The concept of the corporate state closely relates to pluralist philosophy. As opposed to monist philosophy, pluralist philosophy claims the existence of more than one ultimate principle that may serve as the basis of decision and action at the same time. Monist philosophy, in contrast, recognizes that all decisions and actions proceed from one consistent principle; otherwise, action would be impossible.
The core of state corporatism is to integrate different social classes and groups—often with contradictory interests—into the policy-making process. As a theory of social partnership closely connected historically to Catholic social theory, it also served as a basis for utopian socialists such as Saint-Simon to argue that the working classes should be included in decision- and policy-making processes. Catholic social theory seeks to reconcile social classes and conserve the existing social order by mitigating the radicalism of social conflicts. Utopian socialists, however, want to overcome social classes by establishing, in the long run, a socialist society.
During two periods in modern history, the concept of the corporate state became popular. In the 1890s, under pressure from growing working-class and socialist movements, the Catholic Church tried to popularize the concept against the opposing concept of class conflict or war. In the 1970s the concept (neo-corporatism) again became popular, particularly among academics responding to the growing influence of international socialist and communist movements. Each time the goal was to incorporate the usually excluded working classes, subordinate cultural groups, and extra-parliamentary movements into the decision- and policy-making processes.
The concept of the corporate state found voice among fascists. Mussolini, for example, claimed to have a corporate theory of the state. Similar but less explicit claims may be found in German fascist theories of the state. Marxists, however, find this to be merely demagoguery to conceal the real aims of fascism. They maintain that, if neoliberalism is the most radical polity under representative democracy to enforce the interests of the monopolist bourgeoisie, then fascism is the most radical and open polity with military force and violence to the same end. In other words, fascism is the most radical conservative and monist theory of politics, despite its efforts to conceal its ideology.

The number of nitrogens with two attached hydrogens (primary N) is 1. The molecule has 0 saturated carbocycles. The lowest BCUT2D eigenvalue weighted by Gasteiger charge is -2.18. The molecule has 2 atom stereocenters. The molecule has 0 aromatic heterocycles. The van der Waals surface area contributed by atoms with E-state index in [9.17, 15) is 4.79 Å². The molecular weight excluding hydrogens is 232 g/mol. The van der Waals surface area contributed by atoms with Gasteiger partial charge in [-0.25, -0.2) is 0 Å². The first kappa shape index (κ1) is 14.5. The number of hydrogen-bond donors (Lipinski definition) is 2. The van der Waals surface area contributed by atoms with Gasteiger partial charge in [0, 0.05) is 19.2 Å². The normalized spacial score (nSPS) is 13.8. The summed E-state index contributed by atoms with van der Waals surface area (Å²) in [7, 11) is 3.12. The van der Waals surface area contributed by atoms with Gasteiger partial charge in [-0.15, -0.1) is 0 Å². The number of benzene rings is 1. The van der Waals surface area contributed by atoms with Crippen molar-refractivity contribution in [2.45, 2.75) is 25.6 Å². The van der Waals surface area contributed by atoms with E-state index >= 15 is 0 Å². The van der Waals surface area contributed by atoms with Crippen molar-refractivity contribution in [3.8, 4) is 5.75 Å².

Marxism explores a monist theory of politics also. However, it differs from fascism radically in that it wants, like utopian socialists, to change the existing social order rather than to conserve it. It seeks to take political power in the name of the working classes and subordinated groups to establish a socialist society without any subordinated social classes or groups. In this view, socialism is the essential solution to all structurally caused social problems, offering the kingdom of freedom as opposed to the kingdom of subordination and suppression.
- Crouch, Colin and Wolfgang Streeck, eds. 2006. The Diversity of Democracy: Corporatism, Social Order and Political Conflict. Northampton, MA: Edward Elgar.
- Williamson, Peter J. 1989. Corporatism in Perspective: An Introductory Guide to Corporatist Theory. Thousand Oaks, CA: Sage.
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